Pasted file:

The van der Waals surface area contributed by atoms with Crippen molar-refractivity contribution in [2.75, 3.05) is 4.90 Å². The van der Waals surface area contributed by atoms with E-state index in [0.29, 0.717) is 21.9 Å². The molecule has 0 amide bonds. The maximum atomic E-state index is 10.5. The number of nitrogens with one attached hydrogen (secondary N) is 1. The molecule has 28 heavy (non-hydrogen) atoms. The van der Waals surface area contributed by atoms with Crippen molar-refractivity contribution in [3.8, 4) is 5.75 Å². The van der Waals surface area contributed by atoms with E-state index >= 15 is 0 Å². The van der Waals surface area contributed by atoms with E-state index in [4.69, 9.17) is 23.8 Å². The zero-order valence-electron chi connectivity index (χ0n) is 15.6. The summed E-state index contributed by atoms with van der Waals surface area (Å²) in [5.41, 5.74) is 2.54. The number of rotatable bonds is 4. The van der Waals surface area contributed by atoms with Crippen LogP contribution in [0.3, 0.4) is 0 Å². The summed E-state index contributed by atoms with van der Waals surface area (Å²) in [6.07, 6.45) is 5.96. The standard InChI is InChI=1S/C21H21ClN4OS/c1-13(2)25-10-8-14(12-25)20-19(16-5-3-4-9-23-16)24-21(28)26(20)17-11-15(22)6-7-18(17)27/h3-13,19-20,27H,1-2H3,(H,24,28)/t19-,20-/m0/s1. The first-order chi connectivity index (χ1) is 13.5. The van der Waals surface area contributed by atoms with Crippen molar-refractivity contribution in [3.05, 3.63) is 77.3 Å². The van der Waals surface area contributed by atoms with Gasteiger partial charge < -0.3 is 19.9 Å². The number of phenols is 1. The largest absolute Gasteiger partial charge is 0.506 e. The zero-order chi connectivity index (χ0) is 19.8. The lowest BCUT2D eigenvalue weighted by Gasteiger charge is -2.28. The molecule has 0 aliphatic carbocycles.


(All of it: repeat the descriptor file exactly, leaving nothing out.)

The van der Waals surface area contributed by atoms with Crippen molar-refractivity contribution in [2.75, 3.05) is 4.90 Å². The van der Waals surface area contributed by atoms with E-state index in [0.29, 0.717) is 21.9 Å². The molecule has 0 amide bonds. The maximum atomic E-state index is 10.5. The number of nitrogens with one attached hydrogen (secondary N) is 1. The molecule has 28 heavy (non-hydrogen) atoms. The van der Waals surface area contributed by atoms with Crippen molar-refractivity contribution in [3.8, 4) is 5.75 Å². The van der Waals surface area contributed by atoms with E-state index >= 15 is 0 Å². The van der Waals surface area contributed by atoms with E-state index in [4.69, 9.17) is 23.8 Å². The zero-order valence-electron chi connectivity index (χ0n) is 15.6. The summed E-state index contributed by atoms with van der Waals surface area (Å²) in [5.41, 5.74) is 2.54. The number of rotatable bonds is 4. The van der Waals surface area contributed by atoms with Crippen LogP contribution in [0.3, 0.4) is 0 Å². The summed E-state index contributed by atoms with van der Waals surface area (Å²) in [6.07, 6.45) is 5.96. The standard InChI is InChI=1S/C21H21ClN4OS/c1-13(2)25-10-8-14(12-25)20-19(16-5-3-4-9-23-16)24-21(28)26(20)17-11-15(22)6-7-18(17)27/h3-13,19-20,27H,1-2H3,(H,24,28)/t19-,20-/m0/s1. The first-order chi connectivity index (χ1) is 13.5. The van der Waals surface area contributed by atoms with Crippen molar-refractivity contribution in [3.05, 3.63) is 77.3 Å². The van der Waals surface area contributed by atoms with Gasteiger partial charge < -0.3 is 19.9 Å². The number of phenols is 1. The largest absolute Gasteiger partial charge is 0.506 e. The zero-order chi connectivity index (χ0) is 19.8. The lowest BCUT2D eigenvalue weighted by Gasteiger charge is -2.28. The molecule has 0 aliphatic carbocycles.